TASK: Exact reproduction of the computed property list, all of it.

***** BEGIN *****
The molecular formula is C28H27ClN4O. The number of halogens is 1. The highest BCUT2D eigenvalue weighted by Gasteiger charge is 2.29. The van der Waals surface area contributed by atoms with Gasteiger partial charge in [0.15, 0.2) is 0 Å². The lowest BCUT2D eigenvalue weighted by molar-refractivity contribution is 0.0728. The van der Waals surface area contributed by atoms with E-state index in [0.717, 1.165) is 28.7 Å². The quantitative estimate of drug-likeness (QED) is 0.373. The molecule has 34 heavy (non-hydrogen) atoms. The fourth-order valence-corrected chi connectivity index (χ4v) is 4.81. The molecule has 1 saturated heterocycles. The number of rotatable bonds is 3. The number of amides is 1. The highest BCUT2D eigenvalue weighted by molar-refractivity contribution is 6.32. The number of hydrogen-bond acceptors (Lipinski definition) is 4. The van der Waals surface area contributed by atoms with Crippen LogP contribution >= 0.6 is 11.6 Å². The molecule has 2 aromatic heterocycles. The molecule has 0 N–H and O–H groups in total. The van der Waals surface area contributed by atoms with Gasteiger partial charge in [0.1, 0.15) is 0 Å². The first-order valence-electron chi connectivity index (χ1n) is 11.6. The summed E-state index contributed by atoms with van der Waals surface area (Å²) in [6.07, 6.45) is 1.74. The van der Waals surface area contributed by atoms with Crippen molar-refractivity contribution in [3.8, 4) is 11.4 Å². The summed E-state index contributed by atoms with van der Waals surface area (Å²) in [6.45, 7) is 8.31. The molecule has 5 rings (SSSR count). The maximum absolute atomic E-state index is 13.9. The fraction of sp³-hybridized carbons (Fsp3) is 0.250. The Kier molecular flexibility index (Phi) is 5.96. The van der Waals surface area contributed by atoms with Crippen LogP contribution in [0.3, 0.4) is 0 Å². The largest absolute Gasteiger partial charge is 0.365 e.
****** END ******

The molecular formula is C28H27ClN4O. The number of halogens is 1. The highest BCUT2D eigenvalue weighted by Gasteiger charge is 2.29. The van der Waals surface area contributed by atoms with Gasteiger partial charge in [0.15, 0.2) is 0 Å². The lowest BCUT2D eigenvalue weighted by molar-refractivity contribution is 0.0728. The van der Waals surface area contributed by atoms with E-state index in [0.717, 1.165) is 28.7 Å². The quantitative estimate of drug-likeness (QED) is 0.373. The molecule has 34 heavy (non-hydrogen) atoms. The fourth-order valence-corrected chi connectivity index (χ4v) is 4.81. The molecule has 1 saturated heterocycles. The number of rotatable bonds is 3. The number of amides is 1. The highest BCUT2D eigenvalue weighted by molar-refractivity contribution is 6.32. The number of hydrogen-bond acceptors (Lipinski definition) is 4. The van der Waals surface area contributed by atoms with Crippen LogP contribution >= 0.6 is 11.6 Å². The molecule has 2 aromatic heterocycles. The molecule has 0 N–H and O–H groups in total. The van der Waals surface area contributed by atoms with Gasteiger partial charge in [0.1, 0.15) is 0 Å². The first-order valence-electron chi connectivity index (χ1n) is 11.6. The summed E-state index contributed by atoms with van der Waals surface area (Å²) in [6.07, 6.45) is 1.74. The van der Waals surface area contributed by atoms with Crippen molar-refractivity contribution in [3.8, 4) is 11.4 Å². The summed E-state index contributed by atoms with van der Waals surface area (Å²) in [6.45, 7) is 8.31. The molecule has 5 rings (SSSR count). The maximum absolute atomic E-state index is 13.9. The fraction of sp³-hybridized carbons (Fsp3) is 0.250. The Kier molecular flexibility index (Phi) is 5.96. The van der Waals surface area contributed by atoms with Crippen LogP contribution in [0.3, 0.4) is 0 Å². The largest absolute Gasteiger partial charge is 0.365 e.